Until we start addressing the US government’s part in creating, cultivating and abetting domestic and global terrorism—and hold agencies such as the FBI and Defense Department accountable for importing and exporting violence, breeding extremism and generating blowback, which then gets turned loose on an unsuspecting American populace—we’ll be no closer to putting an end to the violence that claimed 50 lives at an Orlando nightclub on June 12, 2016, than we were 15 years ago when nearly 3,000 individuals were killed on Sept. 11, 2001.
Here’s what I know:
While US politicians have been lecturing American citizens on the dangers of gun violence and working to enact measures that would make it more difficult for Americans to acquire certain weapons, the United States, the world’s largest exporter of arms, has been selling violence to the world, equipping nearly half the world with deadly weapons and profiting to the tune of $36.2 billion.
Blowback, a CIA term referring to the unintended consequences of the US government’s international activities, is a reality. Chalmers Johnson, a former CIA consultant, repeatedly warned that America’s use of its military to gain power over the global economy would result in devastating blowback. We failed to heed his warning.
The 9/11 attacks were blowback. The Boston Marathon Bombing was blowback. The attempted Times Square bomber was blowback. The Fort Hood shooter, a major in the US Army, was blowback.
The Orlando nightclub shooting is merely the latest tragic example of blowback on a nation that feeds its citizens a steady diet of violence through its imperial wars abroad and its battlefield mindset at home, embodied by heavily armed, militarized police and SWAT team raids.
You want to put an end to the mass shootings, the terrorist bombings and the domestic extremism?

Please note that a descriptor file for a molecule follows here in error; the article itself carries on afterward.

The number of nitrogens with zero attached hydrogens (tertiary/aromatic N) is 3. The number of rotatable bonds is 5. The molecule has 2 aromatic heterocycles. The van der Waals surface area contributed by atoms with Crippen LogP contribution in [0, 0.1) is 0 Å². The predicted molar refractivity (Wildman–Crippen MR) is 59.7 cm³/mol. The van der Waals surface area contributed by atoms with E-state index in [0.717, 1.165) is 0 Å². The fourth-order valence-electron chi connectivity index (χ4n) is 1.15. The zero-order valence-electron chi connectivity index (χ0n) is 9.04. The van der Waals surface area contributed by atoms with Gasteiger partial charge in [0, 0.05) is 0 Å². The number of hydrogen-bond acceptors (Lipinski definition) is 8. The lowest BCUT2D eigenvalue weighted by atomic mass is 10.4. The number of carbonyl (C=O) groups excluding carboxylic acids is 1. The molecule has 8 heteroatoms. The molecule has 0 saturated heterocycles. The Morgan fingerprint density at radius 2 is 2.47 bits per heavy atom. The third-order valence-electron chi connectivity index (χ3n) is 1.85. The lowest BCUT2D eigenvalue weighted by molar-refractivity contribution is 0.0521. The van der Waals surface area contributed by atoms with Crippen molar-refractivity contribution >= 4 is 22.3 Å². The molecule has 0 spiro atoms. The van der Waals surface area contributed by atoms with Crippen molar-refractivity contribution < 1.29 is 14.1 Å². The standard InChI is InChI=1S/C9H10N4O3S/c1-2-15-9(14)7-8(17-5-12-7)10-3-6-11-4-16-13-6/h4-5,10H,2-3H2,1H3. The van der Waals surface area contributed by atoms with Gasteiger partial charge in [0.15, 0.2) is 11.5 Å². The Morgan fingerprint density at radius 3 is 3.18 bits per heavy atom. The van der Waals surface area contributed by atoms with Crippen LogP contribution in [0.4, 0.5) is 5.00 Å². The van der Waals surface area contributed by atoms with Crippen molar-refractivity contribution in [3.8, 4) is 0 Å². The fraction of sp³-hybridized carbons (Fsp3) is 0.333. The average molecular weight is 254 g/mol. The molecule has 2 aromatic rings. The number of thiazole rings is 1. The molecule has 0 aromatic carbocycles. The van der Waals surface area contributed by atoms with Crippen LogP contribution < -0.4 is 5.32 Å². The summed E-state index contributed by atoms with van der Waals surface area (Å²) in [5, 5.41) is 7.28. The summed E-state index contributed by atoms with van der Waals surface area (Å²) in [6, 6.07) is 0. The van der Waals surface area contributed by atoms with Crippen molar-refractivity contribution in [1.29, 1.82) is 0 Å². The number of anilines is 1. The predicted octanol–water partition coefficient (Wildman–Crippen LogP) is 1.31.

Then start by telling the government to stop creating blowback at home by stirring up wars abroad, stop killing innocent civilians as part of its drone wars, and stop policing the world through foreign occupations.
Demand that the US government stop turning America into a battlefield. Hillary Clinton may be right that “weapons of war have no place on our streets,” but I don’t see her attempting to demilitarize the US government—the largest gun owner in the nation—she just wants to take guns away from American citizens.
And while you’re at it, tell the FBI to stop labeling anyone who might disagree with the government’s policies as “anti-government,” “extremist” and a “terrorist,” because while they’re busy turning average Americans into criminals, the real criminals are getting away with murder.
Omar Mateen, the alleged gunman responsible for the Orlando shooting, is the end product of a diseased mindset that has overtaken the US government. It’s a calculating mindset that views American citizens as economic units on a profit-and-loss ledger. And it’s a manipulative mindset that foments wars abroad (and in our own communities) in order to advance its own ambitions.
Whatever Mateen’s issue—whether he was “radicalized on the internet,” as the government suggests, or mentally ill or homophobic or conflicted about his own sexuality or a terrorist of the FBI’s own making—he was also a victim of a government that has been at war with its own citizens for decades.
Mateen, a 29-year-old American citizen, was born in New York and raised in Florida. He was employed by the military industrial complex. On two separate occasions, he was placed on the FBI’s terrorist watch list, investigated, interviewed, had his case file closed and was removed from the agency’s watch list.
Now what role, if any, did the FBI play in Mateen’s so-called radicalization?
Was the agency so busy amassing power, pursuing non-terrorists and inventing terrorists that it failed to recognize a “lone wolf” terrorist in its midst? Or was this another case of the FBI planting the seeds of terrorism in an impressionable mind?
Neither scenario is beyond the realm of possibility.
How many times in the wake of a bombing or shooting have we discovered that the alleged terrorist was known to the FBI and yet still managed to slip through their radar?